Duneland Chamber of Commerce is making for the upcoming Fireworks show at
Indiana Dunes State Park July 1 raised questions for Porter Town Council
member Elka Nelson and resulted in the Council tabling its annual monetary
contribution Tuesday night.
Maura Durham said the plan is for technicians to light the fireworks from
the shoreline at the state park, east of the bathhouse, eliminating the
additional cost of using a barge as in years past. Snow fencing and
barricades will be used to block off the crowds a safe distance away, she
The new set-up has
met with approval from the Indiana Department of Natural Resources,
according to Durham.
Durham on what the environmental impact would be of having the fireworks on
the beach, saying that a lot is being “kicked around at the state park” with
the current reconstruction work on the Dunes Pavilion by Pavilion Partners,
LLC, which she also raised as a safety concern for the event. But Nelson
also said that her statements isn’t to say there shouldn’t be construction.
Nelson was also
worried that the Town of Porter employees would get stuck with the clean-up
and pointed out that Porter routinely dishes out more funds for the
fireworks -- $3,000 -- than Chesterton, which pays $2,500, and Burns Harbor,
which pays $2,000, and yet Porter “gets treated like the orphan.”
“The way we can
help some of our employees in our departments is by saying no to some of
this stuff,” she said.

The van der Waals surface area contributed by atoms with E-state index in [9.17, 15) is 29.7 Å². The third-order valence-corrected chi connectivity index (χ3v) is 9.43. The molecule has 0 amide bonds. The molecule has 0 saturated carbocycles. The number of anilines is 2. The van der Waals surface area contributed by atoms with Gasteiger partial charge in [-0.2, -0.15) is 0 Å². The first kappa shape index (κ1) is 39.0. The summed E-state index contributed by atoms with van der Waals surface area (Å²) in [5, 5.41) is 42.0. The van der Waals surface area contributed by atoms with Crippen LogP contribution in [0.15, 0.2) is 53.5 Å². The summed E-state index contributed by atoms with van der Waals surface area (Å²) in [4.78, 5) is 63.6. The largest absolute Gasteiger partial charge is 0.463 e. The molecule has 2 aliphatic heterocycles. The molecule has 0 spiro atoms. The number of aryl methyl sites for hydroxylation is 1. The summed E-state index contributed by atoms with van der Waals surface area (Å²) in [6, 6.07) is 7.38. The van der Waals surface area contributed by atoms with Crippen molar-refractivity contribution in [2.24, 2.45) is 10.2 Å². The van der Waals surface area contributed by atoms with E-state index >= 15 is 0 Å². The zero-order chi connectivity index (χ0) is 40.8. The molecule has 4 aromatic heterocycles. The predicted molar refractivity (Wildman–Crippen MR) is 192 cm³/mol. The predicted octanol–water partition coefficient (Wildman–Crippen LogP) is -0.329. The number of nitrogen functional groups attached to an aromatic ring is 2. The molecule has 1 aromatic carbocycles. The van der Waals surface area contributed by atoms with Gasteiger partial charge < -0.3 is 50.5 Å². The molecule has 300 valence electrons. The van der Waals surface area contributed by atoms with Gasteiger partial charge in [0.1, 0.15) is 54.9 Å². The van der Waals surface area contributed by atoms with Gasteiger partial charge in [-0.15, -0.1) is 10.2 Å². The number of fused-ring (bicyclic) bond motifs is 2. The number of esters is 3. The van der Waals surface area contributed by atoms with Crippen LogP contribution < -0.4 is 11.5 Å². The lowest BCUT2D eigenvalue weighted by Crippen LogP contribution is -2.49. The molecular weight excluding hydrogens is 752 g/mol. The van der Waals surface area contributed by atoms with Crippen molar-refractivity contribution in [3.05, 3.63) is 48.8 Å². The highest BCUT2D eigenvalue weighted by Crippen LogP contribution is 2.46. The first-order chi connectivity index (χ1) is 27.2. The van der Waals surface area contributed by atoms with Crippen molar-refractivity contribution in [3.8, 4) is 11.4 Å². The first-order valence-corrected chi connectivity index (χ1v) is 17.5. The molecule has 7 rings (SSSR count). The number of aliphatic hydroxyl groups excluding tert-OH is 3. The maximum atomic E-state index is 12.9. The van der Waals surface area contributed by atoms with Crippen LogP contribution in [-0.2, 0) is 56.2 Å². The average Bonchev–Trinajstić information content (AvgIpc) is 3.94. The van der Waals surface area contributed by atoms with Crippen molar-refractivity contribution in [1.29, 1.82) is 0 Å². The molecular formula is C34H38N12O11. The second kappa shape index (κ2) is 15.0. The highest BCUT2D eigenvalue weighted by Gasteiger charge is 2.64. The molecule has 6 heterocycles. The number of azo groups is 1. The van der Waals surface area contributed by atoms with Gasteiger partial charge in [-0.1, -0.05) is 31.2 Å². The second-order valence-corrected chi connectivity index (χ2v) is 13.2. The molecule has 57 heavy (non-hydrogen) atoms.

Durham said that if
Porter decided to lower its contribution by $500, she believes that
businesses in Duneland would be willing to kick in funds to make up the
The Chamber wishes
for the three Duneland communities to get on board, Durham said, as it feels
“it makes a positive statement” to the 13,000 to 20,000 anticipated
attendees, some from outside Porter County, to see the collaboration across
“(The event) brings
a lot of people to see our communities working together with our fire,
police and town councils,” Durham said. “It captures all of what our
communities are able to provide.”
Durham said she
also wishes for the event not to make any harmful impact on the environment.
Greg Stinson pointed out to Durham that as the Chamber is working to keep
costs down and save some money, the request for town to pony up $3,000 is
the same expense as in past years. “I would like to see some savings come
back to the town,” he said.
Jeannine Virtue made the motion for the Council to pay the $2,500 out of
CEDIT money for its contribution, but the discussion drifted further into
how safety would be handled and what liability the town would have.
Nelson said she
would like to know more details and examine the contract the Chamber has
proposed with the company running the fireworks show and discuss it with
town attorney Gregg Sobkowski.
The Council voted
unanimously 5-0 to table the request until the next meeting so it can
receive more information.
Porter Police Chief
Jamie Spanier said he wouldn’t know how many town police officers are needed
until he sees the final plan.
Durham said the
delay shouldn’t be a problem as last year it wasn’t until the end April when
planning among the towns began and there will be enough time for the Chamber
to approach businesses to discuss potential sponsorships.
Prior to the
discussion, resident Jennifer Klug spoke out on Chamber’s request, saying
she would rather see “the people with money behind” Pavilion Partners chip
in for the fireworks than the town, which she said is struggling with its
budgets. “We have so many needs, so many expenses we’re facing. I think the
money would be better spent on the town than the fireworks,” Klug said.